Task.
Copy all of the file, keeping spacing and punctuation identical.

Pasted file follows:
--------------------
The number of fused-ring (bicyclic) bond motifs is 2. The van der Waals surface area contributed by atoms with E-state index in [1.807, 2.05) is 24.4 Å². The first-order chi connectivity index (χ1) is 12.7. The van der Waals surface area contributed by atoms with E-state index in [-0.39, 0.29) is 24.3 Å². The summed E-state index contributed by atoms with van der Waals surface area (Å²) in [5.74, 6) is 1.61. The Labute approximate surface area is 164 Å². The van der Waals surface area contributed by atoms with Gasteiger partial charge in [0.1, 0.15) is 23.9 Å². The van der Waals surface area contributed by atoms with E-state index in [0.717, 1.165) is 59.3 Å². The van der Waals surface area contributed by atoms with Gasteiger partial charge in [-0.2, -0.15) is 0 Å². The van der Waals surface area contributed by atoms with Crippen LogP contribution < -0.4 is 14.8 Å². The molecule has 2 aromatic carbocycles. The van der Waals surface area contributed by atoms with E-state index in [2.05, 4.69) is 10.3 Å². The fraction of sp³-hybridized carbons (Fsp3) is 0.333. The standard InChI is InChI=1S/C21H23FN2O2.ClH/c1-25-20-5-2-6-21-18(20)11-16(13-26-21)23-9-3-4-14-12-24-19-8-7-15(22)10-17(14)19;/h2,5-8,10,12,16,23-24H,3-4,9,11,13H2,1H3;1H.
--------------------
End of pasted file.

The number of fused-ring (bicyclic) bond motifs is 2. The van der Waals surface area contributed by atoms with E-state index in [1.807, 2.05) is 24.4 Å². The first-order chi connectivity index (χ1) is 12.7. The van der Waals surface area contributed by atoms with E-state index in [-0.39, 0.29) is 24.3 Å². The summed E-state index contributed by atoms with van der Waals surface area (Å²) in [5.74, 6) is 1.61. The Labute approximate surface area is 164 Å². The van der Waals surface area contributed by atoms with Gasteiger partial charge in [0.1, 0.15) is 23.9 Å². The van der Waals surface area contributed by atoms with E-state index in [0.717, 1.165) is 59.3 Å². The van der Waals surface area contributed by atoms with Gasteiger partial charge in [-0.2, -0.15) is 0 Å². The van der Waals surface area contributed by atoms with Crippen LogP contribution < -0.4 is 14.8 Å². The molecule has 2 aromatic carbocycles. The van der Waals surface area contributed by atoms with E-state index in [2.05, 4.69) is 10.3 Å². The fraction of sp³-hybridized carbons (Fsp3) is 0.333. The standard InChI is InChI=1S/C21H23FN2O2.ClH/c1-25-20-5-2-6-21-18(20)11-16(13-26-21)23-9-3-4-14-12-24-19-8-7-15(22)10-17(14)19;/h2,5-8,10,12,16,23-24H,3-4,9,11,13H2,1H3;1H.